At this point it is clear that travel recce results will only be useful if they are collected with standardized protocols and a defined survey design. We also suggest that other platforms of opportunity, such as exploratory recces ("mega transects") and possibly some types of patrol surveys be treated as potential travel recces.

4.4 Field Forms and Instructions

Field forms and instructions utilized during pilot surveys are presented in ANNEX 1. It is important to note that during the Pilot Project data were collected on a range of species and cues other than elephant dung and elephant poaching sign. This was done to allow field testing of methods and team performance and to permit different analyses, including evaluation of satellite imagery. We consider these field and reporting forms to be draft forms only, to be evaluated and modified as necessary in relation to survey objectives.

For the Central African forest zone, MIKE surveys will record observations on additional species than elephants, and must provide data on poaching sign and human impact. Many MIKE survey locations are remote and difficult to access, and likely to contain species other than elephants of high conservation importance. In addition, MIKE teams will usually be collaborating with other monitoring and survey programs, and will be required to provide information of broader conservation use. Nevertheless, we strongly recommend that MIKE surveys be limited to a few of the potentially important species (primarily apes, and possibly a select array of other large fauna in the forest zone). The addition of other species and cues will necessitate additional observers and costs that must be balanced against the need to cover all the required sampling locations within the constraints of available time and budget. These constraints and proposals for data collection during subsequent MIKE protocols are provided in the recommendations section, below.

In particular addition of Distance measures for sign of poaching and illegal elephant killing is strongly advised. Data on these cues were collected during the pilot project, but in a recce format, with perpendicular distances to the cues not measured.

The field forms developed for the Pilot Project were used as a template for data entry. In some cases these were used directly in the field but in other cases field teams modified them to fit their specific requirements, e.g. to fit in smaller-size waterproof field notebooks. In no case did this lead to required data not being collected. We believe that the next generation of field forms can be simplified, and that some protocols, such as habitat classification, might be modified following analyses of the current data set.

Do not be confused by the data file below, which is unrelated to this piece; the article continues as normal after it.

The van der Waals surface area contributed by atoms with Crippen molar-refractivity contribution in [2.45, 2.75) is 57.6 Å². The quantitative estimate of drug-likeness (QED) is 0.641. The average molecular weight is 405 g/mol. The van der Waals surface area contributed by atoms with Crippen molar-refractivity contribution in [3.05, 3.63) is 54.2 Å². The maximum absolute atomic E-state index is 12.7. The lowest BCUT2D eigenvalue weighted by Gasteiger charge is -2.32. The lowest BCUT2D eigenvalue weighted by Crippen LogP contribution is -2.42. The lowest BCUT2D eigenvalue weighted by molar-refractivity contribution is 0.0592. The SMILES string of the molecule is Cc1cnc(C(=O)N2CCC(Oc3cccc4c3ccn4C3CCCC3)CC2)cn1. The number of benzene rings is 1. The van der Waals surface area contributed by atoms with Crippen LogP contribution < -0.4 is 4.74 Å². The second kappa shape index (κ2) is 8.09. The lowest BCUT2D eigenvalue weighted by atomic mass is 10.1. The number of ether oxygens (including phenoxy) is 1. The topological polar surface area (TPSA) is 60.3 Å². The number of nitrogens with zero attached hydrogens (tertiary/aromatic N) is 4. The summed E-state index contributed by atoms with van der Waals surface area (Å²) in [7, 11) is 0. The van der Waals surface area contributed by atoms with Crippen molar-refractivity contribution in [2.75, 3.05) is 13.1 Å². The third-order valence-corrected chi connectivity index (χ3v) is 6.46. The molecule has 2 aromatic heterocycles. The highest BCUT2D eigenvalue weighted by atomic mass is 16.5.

In Odzala, field teams used cybertracker to record data electronically (See ANNEX 3). Cybertracker was customized during the Pilot project for collecting recce transect data.

4.5 Field Data Reporting Forms

CITES / MIKE Reporting forms developed during the pilot project are presented in ANNEX 2. These are spreadsheets on which field data is transcribed or entered in another way (e.g. transferred electronically in the case of cybertracker). These spreadsheets should eventually feed into a database and may need some further modifications for that purpose.

An alternative approach to data transmission is to develop a relational database with customized entry forms to make data entry easier and more reliable. A prototype of a MS Access database was developed during the Pilot Project and could be updated and adapted to a final reporting form approved by the MIKE Technical Advisory Group.

With Cybertracker it is possible to create links with other databases so that very little manipulation other than data checking may be necessary during the transcription stage (ANNEX 3). Any changes in the field forms will have to be implemented both in Cybertracker and the data reporting spreadsheets.

5. Results

The following sections provide an overview of problems encountered in field data collection. This is followed by a presentation of elephant dung densities calculated from MIKE surveys. The program Distance 3.5 was used to develop these results. An updated version, Distance 4.0 will soon be available. This new version has a built-in geographic information system (GIS), and allows survey designs to be generated automatically. In the future, it is hoped to further extend the facilities to allow spatial modelling. Lastly, the results of the evaluation of survey types is presented, and detailed in the Consultant technical reports provided in full in 4, 5, 6 and 7.

5.1 Problems Encountered with Survey Data during the Pilot Project

The recce-transect method as described above was generally successfully applied in the field. Trained and motivated field teams in general produced good quality field data. Nevertheless, there were a few problems with the data collection. Most of the problems detected in the pilot data could be traced to violations of the assumptions of the line transect method. The problems encountered are detailed below:


Measurement problems.